Soon after this shot was taken, I could really see the clouds accelerating towards me. That was really eerie, until I heard the next thing. It sounded like the freeway behind me was coming alive during rush hour traffic. I heard it from the west and glanced down the road, no cars. So…it must be wind. Lots of it. Packed up lickety-split and crossed the street. The wall of wind approached and caught up to me. Lightning was much closer now. Strike in the field behind a warehouse really set me spinning away. A strong draft of cool air made me realize how strong this line was. The air must have been 10-15 degrees cooler than the ambient temperature, but it only lasted a couple of seconds before warm air replaced it again. Stunned by that, I almost plowed head on into a 6″ curb. Just barely caught the lip lowering onto the sidewalk and another burst of wind licked at me. Trees roared to life, more flashes of lightning. This time branches were already in the air and dust and gravel stung hitting my legs and arms. The street was becoming a wind tunnel accelerating me as I rushed away. Got some dust in my eye and immediately went looking for shelter.

I turned off on a side street sidewalk. Wind ripping at every part of my system, I leaned into the gust of wind. That’s when the safety thought hit me and I realized how dumb it was to bike home now. Trees all over, power lines ready to come down; I better sit still and ride it out. Before heading too far down the side street I dove into the post office parking lot. Never have I appreciated 24/7 lobbies more! Sat and waited. The lobby was nice but a well-built awning out front was more attractive to watch the storm pass in.

A little calm came over, and figured that was probably just the outflow from the real front. No rain had fallen yet either. About 5 min later the rain came and so did the lightning and wind.

American flag can't pick which way to go in this time exposure!

Didn’t want to risk the camera with so much water in the air, so I set it in the corner and took a self-portrait. Professional right?

Checking text messages and watching the rain come down in sheets at the post office.

Despite my purpose to get lightning photos, this was the only good one I got. I’ve found lightning has the natural trait to avoid the direction the camera is pointed in.

Only decent lightning capture :\ Even then it isn't that great with a giant lens flare and other particles marring the shot.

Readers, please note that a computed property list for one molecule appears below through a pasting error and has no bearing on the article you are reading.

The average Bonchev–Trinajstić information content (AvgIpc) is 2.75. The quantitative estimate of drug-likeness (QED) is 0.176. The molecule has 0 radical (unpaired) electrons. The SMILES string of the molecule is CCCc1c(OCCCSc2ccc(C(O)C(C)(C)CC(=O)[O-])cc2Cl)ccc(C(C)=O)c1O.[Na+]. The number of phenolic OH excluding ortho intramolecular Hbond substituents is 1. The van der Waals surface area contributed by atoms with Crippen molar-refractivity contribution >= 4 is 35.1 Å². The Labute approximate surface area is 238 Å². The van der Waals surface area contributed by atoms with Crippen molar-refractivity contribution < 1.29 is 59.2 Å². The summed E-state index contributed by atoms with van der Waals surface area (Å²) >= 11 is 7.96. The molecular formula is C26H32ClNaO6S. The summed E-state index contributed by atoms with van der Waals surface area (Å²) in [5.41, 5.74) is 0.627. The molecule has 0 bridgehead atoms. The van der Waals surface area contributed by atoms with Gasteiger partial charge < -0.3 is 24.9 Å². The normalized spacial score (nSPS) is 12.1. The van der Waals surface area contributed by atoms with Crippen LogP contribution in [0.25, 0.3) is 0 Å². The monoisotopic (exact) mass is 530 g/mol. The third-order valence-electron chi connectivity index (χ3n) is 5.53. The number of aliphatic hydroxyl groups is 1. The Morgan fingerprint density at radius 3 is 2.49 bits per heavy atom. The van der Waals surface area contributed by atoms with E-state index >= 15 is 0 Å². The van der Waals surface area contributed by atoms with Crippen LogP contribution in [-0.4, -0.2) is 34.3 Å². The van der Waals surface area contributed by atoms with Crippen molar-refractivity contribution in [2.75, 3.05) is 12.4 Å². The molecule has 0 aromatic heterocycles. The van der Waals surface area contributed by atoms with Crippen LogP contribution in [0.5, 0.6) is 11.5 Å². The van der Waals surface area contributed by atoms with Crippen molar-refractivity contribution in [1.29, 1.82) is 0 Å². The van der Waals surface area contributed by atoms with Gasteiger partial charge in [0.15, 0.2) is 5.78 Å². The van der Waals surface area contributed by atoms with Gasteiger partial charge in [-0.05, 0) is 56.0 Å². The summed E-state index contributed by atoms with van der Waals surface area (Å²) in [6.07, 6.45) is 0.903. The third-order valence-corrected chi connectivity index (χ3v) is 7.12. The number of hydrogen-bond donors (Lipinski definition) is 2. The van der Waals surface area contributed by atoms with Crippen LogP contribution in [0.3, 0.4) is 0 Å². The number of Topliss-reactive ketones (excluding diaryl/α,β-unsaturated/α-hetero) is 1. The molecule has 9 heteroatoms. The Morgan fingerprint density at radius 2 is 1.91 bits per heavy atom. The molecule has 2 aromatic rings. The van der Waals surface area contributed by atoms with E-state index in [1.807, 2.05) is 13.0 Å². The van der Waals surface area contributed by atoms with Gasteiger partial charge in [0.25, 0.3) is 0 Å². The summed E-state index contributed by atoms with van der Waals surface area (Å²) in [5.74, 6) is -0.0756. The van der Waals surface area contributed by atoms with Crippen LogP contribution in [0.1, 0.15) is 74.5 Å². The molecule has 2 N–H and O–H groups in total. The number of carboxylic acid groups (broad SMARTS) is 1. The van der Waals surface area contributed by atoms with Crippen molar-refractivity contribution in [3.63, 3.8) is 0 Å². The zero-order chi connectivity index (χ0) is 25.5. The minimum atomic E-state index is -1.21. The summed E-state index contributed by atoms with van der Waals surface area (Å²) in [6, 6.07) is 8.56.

I must have waited just over an hour for the most of it to pass. I was mainly worried about the wind. A little while later, a piece of construction equipment went down the side street. I was prepared to leave with only light rain falling and cloud to cloud distant lightning, so I followed it. This lead me back through town, and to a convenience store where a 6″ limb had been blown down. Don’t think it damaged the structure. The dozer moved it off the street and continued on.

The next scene had an even larger limb down. It looked like the tree had been hollowed out, but it was still alive. This must have covered much of the intersection and narrowly missed a powerline. Flares were on the street so I was cautious at first.

Front end loader pushing a huge tree limb off the street.

He went on to another site, I could hear the back up beeps in the distance. However I was very cold, and now wet. The temperature dropped close to 20 degrees since I had left (it was about 80, and now dropped to 64). I decided to skip his next destination and trek home.

On my way a large tree was down on campus blocking the southbound lane of Washington Street. Really large and I’m not sure if it was lightning or wind that claimed it.

Large tree cut in half and leaning on the street now.

Looking back it was really exciting and one heck of an adventure. However, had it not been for the post office, I may be telling a more damp story. I was really fortunate to find such shelter in short notice. Would I do it again? For sure if I had a car, but a bike was pushing it.  Found it a little harder to wake up at 8am for class this morning for sure!


About gweatherc
Live in Michigan and enjoy observing the weather. Want to pursue it as a career! Currently taking classes at Central Michigan University.

One Response to Rendezvous With a Severe Squall Line…On a Bike.

  1. Pamela says:

    So this is how you are spending your free time. What an adventure! The retelling of it kept my interest. Great description and writing made me feel like I was right there with you. I like the way you incorporate your photos…a real photojournalist. I took comfort in the fact that if you were writing this, you survived the storm, but I have to admit, the mother in me went a little white and was worried.